I arrived at the top of the boat ramp at Riffe Lake around 6 p.m., on a cool evening in the second week of March. I had some daylight left, enough to get the boat in the water and row the mile and a quarter to the north side of the reservoir where I would drop anchor for the night. I piled gear, groceries, and water jugs into the cockpit without keeping track of what I put aboard or where it went. I only knew that there was nothing left in the car and whatever I’d brought was aboard. I’d sort it out later.
Riffe Lake is a reservoir a dozen miles long from Mossyrock Dam to the mouth of the Cowlitz River; 14 miles if measured on a map down its center, along the long sagging curve of its east end and across a jog at the west end that looks like a displaced fracture. The reservoir was down about 25′, and between the water and the forested hills surrounding it, there was a broad band of buckskin-brown dirt as far as I could see. Backing the trailer down the 150-yard-long ramp across that barren landscape was like descending into a flooded open-pit mine. Of the five hinged sections of floating dock at the bottom of the ramp, only the last one was afloat. I eased HESPERIA, my 16′ cruising garvey, off the trailer into the water and pulled the bow up on the beach.
After I parked the rig, I shoved off and moved bags out of the way so I could sit down to row. I could feel the weight of the gear as HESPERIA slowly gained momentum. The water, food, firewood, gas, motor, spars, and sails all had to be set in motion, but after a dozen strokes they helped carry HESPERIA forward. The air was still, the lake quiet, and the cockpit resonated with the sound of water purling around the hull.
Just 100 yards from the ramp, I had rowed from the shadow of the land into sunlight and the moisture-laden air blanketing the water glowed the color of straw. The dam, 1-1/2 miles to the northwest, was in shadow—just a dim sooty line at the water’s end—while the north shore was radiant in the brassy light of the evening sun.
Somewhere in the water below HESPERIA, 200′ down, was what remained of the town of Riffe: the concrete foundations of a general store, a post office, two Baptist churches, a gristmill, and the homes of 350 souls. The Port City of Tacoma, 50 miles to the north, needed electricity, and wanted it cheaper than the power purchased from a power plant on the Columbia River, so the city appropriated the valley around the Cowlitz River under eminent domain and began building the Mossyrock Dam in 1965. Surveyors plotted a contour line through the forests where the reservoir’s water level would be when the dam was put into operation. Everything below that line was logged or demolished.
Nearly 2,000 people were forced to leave before their homes were torn from their foundations.The dam rose 365′ above the riverbed when it was finished, and it took eight months for the reservoir to fill, swallowing up not just Riffe, but also Nesika, a town 6 miles upstream, and most of Kosmos at the east end of the reservoir.
Just as I drew near the north shore, the sun impaled itself on the tips of ridge-top trees, and split in three behind a picket of slender tree trunks. The light that had been spilling over the ridge angled upward, and the hills to the east grew wan in the pale purple penumbra.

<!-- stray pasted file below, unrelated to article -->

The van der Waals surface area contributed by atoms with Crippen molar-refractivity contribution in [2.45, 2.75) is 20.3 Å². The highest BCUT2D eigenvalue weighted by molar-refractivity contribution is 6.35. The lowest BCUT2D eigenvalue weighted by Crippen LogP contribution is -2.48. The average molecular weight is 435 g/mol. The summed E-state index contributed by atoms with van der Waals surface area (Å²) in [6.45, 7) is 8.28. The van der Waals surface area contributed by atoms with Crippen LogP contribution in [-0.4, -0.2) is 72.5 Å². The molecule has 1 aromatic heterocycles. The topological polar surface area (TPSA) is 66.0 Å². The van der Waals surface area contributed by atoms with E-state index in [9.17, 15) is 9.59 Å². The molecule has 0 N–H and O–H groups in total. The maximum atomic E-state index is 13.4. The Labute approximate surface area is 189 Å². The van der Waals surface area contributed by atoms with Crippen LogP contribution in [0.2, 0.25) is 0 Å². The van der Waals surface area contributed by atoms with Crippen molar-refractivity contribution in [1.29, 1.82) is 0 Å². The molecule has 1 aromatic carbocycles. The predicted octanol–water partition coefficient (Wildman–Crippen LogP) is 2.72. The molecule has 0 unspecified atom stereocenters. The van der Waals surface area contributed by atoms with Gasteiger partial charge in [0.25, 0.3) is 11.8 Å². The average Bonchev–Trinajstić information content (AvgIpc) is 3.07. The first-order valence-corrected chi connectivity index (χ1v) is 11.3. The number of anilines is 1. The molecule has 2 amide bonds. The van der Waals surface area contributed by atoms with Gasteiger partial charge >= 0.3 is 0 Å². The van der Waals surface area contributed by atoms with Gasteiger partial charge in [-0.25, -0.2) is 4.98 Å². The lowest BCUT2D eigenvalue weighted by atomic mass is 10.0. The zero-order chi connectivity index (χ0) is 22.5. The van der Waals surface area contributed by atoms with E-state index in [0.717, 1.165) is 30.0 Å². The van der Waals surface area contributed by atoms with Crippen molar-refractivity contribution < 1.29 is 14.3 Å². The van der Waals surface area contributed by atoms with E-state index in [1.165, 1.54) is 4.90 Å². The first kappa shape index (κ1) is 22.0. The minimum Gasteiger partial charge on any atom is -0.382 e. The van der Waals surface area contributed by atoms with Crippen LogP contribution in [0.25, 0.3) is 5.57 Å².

I reached the mouth of the creek where I planned to spend the night, a deep nick in the shoreline, 200 yards long and 100 yards wide at its mouth. At the top of the band of bare ground around it were scattered tree stumps, sawn straight through at the top, with roots exposed when the reservoir’s high water washed away the soil.
Halfway into the creek, I lowered the anchor, paid out the chain and the soft braided rode, and when I came to its end, I was still holding the full weight of the anchor and chain. I had not given the stream its due—it had cut a ravine that was beyond the 100’ reach of my rode.
Sitting on the foredeck with my heels skimming the water, I paddled farther into the inlet and tried again. I felt the rode go slack with 50′ of rode in the water. I let HESPERIA drift downstream, nudged by a chilling north wind. Like a fisherman sensing a fish nibble at his lure, I felt the anchor flukes tripping over rocks. When they caught and held, the rode pulled tight.
I started working through the clutter onboard to prepare for the night. Before I could raise the roof on the pop-top cabin, I had to get the weight of the spars and sails off. I stepped the main and mizzen masts and set the bag holding the rest of the spars across the cockpit. Inside the cabin, I put the floorboards on the side-bench ledges, laid on my back, and, with my feet centered on the cabin roof overhead, pressed the roof up.
With the stovepipe connected to the woodstove and chimney cap on, I was ready to make a fire and warm the cabin. The wind made a low whistle and created enough draft to pull my lighter’s flame into the firebox to ignite the crumpled newsprint and kindling. With the fire going and the flames glowing bright orange in the mica window, I set a pot of soup on the stovetop. I was feeling a bit grubby after the long haul of getting to the lake, so I set the water jug on the roof of the cabin and connected it to the fitting that feeds the cabin’s plumbing, including the heat exchanger next to the stove. While the soup was heating, I filled the sink with warm water, shaved, and washed my hands and face.